12. The applicant complained about the fairness of the proceedings before the Supreme Military Administrative Court.
13. The Court considers in the first place that the application should be examined under Article 6 § 1 of the Convention.
14. The Court notes that on 21 March 2018 Law no. 7103 was enacted and published in the Official Gazette on 27 March 2018. Section 23 of Law no. 7103 amended the Administrative Procedure Act (Law no. 2577) to state that all applicants who currently have a pending application before the European Court of Human Rights concerning the independence and impartiality of the Supreme Military Administrative Court may request a retrial before the Ankara Administrative Court within three months of notification of the Court’s inadmissibility decisions on account of non‑exhaustion of domestic remedies.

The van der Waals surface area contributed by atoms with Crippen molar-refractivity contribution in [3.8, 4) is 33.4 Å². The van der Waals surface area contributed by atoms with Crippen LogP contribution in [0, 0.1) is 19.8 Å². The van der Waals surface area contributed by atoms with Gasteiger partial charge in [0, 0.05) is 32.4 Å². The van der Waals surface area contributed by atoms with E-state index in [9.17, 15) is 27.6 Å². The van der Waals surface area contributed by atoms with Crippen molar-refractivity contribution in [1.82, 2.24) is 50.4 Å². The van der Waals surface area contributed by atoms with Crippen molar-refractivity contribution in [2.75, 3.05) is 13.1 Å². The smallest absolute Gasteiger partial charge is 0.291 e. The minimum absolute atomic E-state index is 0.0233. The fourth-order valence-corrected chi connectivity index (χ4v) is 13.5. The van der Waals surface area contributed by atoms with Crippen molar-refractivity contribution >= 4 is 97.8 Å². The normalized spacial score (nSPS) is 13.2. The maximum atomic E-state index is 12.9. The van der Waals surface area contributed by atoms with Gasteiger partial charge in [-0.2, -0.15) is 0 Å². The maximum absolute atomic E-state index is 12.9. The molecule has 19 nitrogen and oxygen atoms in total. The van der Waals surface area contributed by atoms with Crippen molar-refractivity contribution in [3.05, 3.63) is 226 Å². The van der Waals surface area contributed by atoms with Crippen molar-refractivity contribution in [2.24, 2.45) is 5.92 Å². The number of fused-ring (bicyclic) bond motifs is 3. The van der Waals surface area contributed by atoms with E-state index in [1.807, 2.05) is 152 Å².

15. The Court reiterates that the purpose of the exhaustion rule, contained in Article 35 § 1 of the Convention, is to afford the Contracting States the opportunity of preventing or putting right the violations alleged against them before those allegations are submitted to the Court. Accordingly, this rule requires applicants first to use the remedies provided by the national legal system, thus dispensing States from answering before the Court for their acts. Yet, the rule is based on the assumption that the domestic system provides an effective remedy in respect of the alleged breach (see Radomilja and Others v. Croatia [GC], no. 37685/10, § 117, 20 March 2018; Latak v. Poland (dec.), no. 52070/08, § 75, 12 October 2010; and İçyer v. Turkey (dec.), no. 18888/02, 12 January 2006).